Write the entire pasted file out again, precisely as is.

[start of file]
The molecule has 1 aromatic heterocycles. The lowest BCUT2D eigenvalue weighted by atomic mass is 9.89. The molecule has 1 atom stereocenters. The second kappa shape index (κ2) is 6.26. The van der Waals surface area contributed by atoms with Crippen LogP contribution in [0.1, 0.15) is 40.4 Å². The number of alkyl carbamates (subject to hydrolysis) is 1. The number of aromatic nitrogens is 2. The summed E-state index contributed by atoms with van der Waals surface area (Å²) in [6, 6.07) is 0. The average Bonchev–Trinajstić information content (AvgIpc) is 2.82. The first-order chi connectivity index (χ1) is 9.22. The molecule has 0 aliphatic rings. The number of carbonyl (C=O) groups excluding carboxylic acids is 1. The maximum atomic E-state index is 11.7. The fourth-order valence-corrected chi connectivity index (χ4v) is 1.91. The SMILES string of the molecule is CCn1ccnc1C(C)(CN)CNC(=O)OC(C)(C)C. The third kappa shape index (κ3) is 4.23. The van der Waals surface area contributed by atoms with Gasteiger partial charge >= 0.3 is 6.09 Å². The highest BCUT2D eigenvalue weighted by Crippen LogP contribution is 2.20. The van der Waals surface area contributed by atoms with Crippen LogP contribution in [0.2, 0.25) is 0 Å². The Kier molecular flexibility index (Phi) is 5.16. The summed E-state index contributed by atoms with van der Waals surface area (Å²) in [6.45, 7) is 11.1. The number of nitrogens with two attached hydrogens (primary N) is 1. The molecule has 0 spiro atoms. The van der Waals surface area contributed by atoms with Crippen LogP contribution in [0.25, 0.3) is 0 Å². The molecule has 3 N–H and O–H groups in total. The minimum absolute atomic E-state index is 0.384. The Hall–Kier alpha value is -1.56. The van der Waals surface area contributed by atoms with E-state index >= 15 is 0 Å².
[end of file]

The molecule has 1 aromatic heterocycles. The lowest BCUT2D eigenvalue weighted by atomic mass is 9.89. The molecule has 1 atom stereocenters. The second kappa shape index (κ2) is 6.26. The van der Waals surface area contributed by atoms with Crippen LogP contribution in [0.1, 0.15) is 40.4 Å². The number of alkyl carbamates (subject to hydrolysis) is 1. The number of aromatic nitrogens is 2. The summed E-state index contributed by atoms with van der Waals surface area (Å²) in [6, 6.07) is 0. The average Bonchev–Trinajstić information content (AvgIpc) is 2.82. The first-order chi connectivity index (χ1) is 9.22. The molecule has 0 aliphatic rings. The number of carbonyl (C=O) groups excluding carboxylic acids is 1. The maximum atomic E-state index is 11.7. The fourth-order valence-corrected chi connectivity index (χ4v) is 1.91. The SMILES string of the molecule is CCn1ccnc1C(C)(CN)CNC(=O)OC(C)(C)C. The third kappa shape index (κ3) is 4.23. The van der Waals surface area contributed by atoms with Gasteiger partial charge >= 0.3 is 6.09 Å². The highest BCUT2D eigenvalue weighted by Crippen LogP contribution is 2.20. The van der Waals surface area contributed by atoms with Crippen LogP contribution in [0.2, 0.25) is 0 Å². The Kier molecular flexibility index (Phi) is 5.16. The summed E-state index contributed by atoms with van der Waals surface area (Å²) in [6.45, 7) is 11.1. The number of nitrogens with two attached hydrogens (primary N) is 1. The molecule has 0 spiro atoms. The van der Waals surface area contributed by atoms with Crippen LogP contribution in [0.25, 0.3) is 0 Å². The molecule has 3 N–H and O–H groups in total. The minimum absolute atomic E-state index is 0.384. The Hall–Kier alpha value is -1.56. The van der Waals surface area contributed by atoms with E-state index >= 15 is 0 Å².